Sorry off topic. Have you ever visited Thailand? They use the phrase: “same same, but different”, a lot. For non native speakers the phrase works beautifully but for some reason native speakers usually don’t understand immediately.
No, I didn’t visit Thailand.
You sure you did not mean to say that for NATIVE speakers the phrase works beautifully?
Nevertheless, it’s probably a good phrase in English too as a reminder / heads-up for the double-meaning of “same”.
Off topic continues. I was watching this from a side. An American tourist arrives to motorcycle rental company with motorcycle and his friend. He tells to a rental lady that he enjoys the motorcycle he rented earlier and he brought his friend to rent a motorcycle slightly different than his. The lady doesn’t understand this gentleman and he tries again to explain that my friend here would like to rent a motorcycle and no effect, clearly from the side it’s easy to judge that rental lady expectation is that there is something wrong with the motorcycle and customer is trying to complain. Anyway finally, after many failed attempts, when the very frustrated tourist use the magic words “same same but different” while pointing to the motorcycle the message goes through and his friend gets a motorcycle.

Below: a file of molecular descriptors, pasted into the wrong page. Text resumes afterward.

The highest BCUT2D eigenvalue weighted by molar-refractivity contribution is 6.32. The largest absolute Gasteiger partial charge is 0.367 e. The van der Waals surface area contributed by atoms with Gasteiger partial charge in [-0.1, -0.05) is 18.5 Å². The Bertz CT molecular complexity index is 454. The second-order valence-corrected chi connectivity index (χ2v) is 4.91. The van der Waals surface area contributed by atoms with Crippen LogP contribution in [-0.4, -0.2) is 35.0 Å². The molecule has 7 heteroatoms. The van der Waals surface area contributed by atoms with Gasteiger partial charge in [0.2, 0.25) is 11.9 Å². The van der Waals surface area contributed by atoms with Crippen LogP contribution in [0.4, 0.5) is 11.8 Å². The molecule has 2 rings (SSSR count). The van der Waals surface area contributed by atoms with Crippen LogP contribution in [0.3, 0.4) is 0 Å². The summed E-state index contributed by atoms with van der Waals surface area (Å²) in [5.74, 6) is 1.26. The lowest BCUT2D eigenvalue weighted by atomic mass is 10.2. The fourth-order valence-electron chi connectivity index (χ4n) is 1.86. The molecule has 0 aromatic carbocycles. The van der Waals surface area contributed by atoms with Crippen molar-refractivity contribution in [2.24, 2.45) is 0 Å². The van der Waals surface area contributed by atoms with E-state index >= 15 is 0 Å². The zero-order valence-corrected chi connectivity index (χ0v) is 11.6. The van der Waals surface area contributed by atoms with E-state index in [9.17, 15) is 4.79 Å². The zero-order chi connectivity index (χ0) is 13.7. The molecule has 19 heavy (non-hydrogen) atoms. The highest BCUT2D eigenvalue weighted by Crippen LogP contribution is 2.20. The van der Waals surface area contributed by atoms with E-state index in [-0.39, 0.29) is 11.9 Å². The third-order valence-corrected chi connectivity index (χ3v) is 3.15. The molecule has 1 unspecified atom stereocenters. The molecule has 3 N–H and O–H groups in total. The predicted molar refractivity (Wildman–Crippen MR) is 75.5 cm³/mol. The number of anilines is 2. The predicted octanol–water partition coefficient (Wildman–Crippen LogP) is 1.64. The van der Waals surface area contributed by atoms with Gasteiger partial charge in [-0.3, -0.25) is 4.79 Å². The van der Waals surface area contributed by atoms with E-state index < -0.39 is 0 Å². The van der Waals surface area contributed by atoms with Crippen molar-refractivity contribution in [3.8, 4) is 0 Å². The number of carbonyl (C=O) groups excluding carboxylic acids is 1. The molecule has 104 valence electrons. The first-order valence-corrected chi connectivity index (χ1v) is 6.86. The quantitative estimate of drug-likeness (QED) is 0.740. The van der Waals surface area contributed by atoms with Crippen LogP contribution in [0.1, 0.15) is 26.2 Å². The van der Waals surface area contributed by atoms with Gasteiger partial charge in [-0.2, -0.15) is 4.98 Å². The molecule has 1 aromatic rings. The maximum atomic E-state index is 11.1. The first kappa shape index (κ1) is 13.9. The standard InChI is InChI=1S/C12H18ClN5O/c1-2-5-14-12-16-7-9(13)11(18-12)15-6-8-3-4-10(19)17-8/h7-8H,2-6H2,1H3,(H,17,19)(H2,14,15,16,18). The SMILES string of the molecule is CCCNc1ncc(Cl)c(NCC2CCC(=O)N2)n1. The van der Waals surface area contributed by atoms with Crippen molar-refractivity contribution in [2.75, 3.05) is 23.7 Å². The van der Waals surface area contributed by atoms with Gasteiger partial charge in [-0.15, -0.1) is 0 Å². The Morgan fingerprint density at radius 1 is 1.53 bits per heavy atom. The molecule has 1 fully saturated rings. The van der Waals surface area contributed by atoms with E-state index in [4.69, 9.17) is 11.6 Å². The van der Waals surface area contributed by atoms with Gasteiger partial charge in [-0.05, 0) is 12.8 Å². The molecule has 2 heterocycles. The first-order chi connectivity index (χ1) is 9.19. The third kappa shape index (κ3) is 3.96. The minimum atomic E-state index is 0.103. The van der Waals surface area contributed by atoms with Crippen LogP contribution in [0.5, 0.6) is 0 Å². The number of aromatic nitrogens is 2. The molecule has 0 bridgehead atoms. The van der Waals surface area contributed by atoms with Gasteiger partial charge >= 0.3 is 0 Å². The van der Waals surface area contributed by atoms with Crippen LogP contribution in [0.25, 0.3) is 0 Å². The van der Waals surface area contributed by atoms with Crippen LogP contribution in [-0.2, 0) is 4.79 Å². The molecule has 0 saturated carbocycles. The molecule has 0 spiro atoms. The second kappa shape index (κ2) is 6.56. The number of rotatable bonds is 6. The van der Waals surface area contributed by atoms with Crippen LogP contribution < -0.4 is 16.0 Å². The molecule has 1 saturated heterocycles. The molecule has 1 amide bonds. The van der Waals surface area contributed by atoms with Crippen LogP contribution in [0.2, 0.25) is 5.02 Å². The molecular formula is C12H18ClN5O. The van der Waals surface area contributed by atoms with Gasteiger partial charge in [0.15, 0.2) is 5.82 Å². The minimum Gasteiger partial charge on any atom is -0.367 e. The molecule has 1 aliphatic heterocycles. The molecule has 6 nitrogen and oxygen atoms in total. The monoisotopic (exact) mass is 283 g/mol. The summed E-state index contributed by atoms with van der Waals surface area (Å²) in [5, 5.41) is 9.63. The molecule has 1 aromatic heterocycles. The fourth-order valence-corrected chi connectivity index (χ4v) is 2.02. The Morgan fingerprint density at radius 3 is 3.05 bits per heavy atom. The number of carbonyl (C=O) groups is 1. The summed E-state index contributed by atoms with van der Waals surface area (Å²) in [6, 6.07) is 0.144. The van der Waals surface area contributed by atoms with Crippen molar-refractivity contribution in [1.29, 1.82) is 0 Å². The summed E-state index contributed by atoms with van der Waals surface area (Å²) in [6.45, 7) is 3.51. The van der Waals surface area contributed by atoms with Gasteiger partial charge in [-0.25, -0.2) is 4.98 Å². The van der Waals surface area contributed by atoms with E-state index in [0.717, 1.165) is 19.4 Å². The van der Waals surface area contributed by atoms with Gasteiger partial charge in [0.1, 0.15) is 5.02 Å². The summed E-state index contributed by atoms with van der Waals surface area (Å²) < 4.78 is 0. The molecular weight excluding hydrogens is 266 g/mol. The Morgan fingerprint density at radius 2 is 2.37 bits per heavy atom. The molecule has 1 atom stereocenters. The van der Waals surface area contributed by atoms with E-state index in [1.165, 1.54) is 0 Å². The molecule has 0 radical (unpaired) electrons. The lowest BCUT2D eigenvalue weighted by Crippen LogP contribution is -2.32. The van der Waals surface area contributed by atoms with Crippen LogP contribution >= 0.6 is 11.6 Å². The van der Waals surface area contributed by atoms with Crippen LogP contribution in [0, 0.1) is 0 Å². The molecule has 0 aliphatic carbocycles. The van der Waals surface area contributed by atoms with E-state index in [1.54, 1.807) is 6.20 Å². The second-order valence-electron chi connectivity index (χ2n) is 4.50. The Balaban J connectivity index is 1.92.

In Thailand for non native speakers especially with lower English skills this would have been their first wording in the situation and everyone would have understood each other from the beginning.
Haha. We clearly need an universal language, perhaps Morse code
People tried to standardize already 130 years ago: https://en.m.wikipedia.org/wiki/Esperanto although it hasn’t been a great success.
Yes, I had read about it, and it seemed to me superior than any natural language I know (in terms of easiness, consistency…).
If frogs could fly … most schools in the world would offer it as a foreign language course, and then it would become the best international language